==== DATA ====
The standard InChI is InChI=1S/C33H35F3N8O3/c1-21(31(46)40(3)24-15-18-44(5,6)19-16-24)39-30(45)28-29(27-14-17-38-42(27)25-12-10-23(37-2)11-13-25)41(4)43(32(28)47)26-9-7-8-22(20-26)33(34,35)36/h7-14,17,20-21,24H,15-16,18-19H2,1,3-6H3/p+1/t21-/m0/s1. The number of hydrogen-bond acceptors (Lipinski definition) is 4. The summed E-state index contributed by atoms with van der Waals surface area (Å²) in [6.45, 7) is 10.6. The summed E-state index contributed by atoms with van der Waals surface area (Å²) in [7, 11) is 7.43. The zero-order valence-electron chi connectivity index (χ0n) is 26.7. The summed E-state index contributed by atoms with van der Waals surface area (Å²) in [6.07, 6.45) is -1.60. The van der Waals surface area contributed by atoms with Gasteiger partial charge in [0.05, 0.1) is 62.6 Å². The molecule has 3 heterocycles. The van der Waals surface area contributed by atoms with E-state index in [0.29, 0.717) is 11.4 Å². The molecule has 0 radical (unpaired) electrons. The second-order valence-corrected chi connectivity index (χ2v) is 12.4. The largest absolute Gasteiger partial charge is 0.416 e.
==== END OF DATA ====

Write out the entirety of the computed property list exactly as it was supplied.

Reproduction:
The standard InChI is InChI=1S/C33H35F3N8O3/c1-21(31(46)40(3)24-15-18-44(5,6)19-16-24)39-30(45)28-29(27-14-17-38-42(27)25-12-10-23(37-2)11-13-25)41(4)43(32(28)47)26-9-7-8-22(20-26)33(34,35)36/h7-14,17,20-21,24H,15-16,18-19H2,1,3-6H3/p+1/t21-/m0/s1. The number of hydrogen-bond acceptors (Lipinski definition) is 4. The summed E-state index contributed by atoms with van der Waals surface area (Å²) in [6.45, 7) is 10.6. The summed E-state index contributed by atoms with van der Waals surface area (Å²) in [7, 11) is 7.43. The zero-order valence-electron chi connectivity index (χ0n) is 26.7. The summed E-state index contributed by atoms with van der Waals surface area (Å²) in [6.07, 6.45) is -1.60. The van der Waals surface area contributed by atoms with Gasteiger partial charge in [0.05, 0.1) is 62.6 Å². The molecule has 3 heterocycles. The van der Waals surface area contributed by atoms with E-state index in [0.29, 0.717) is 11.4 Å². The molecule has 0 radical (unpaired) electrons. The second-order valence-corrected chi connectivity index (χ2v) is 12.4. The largest absolute Gasteiger partial charge is 0.416 e.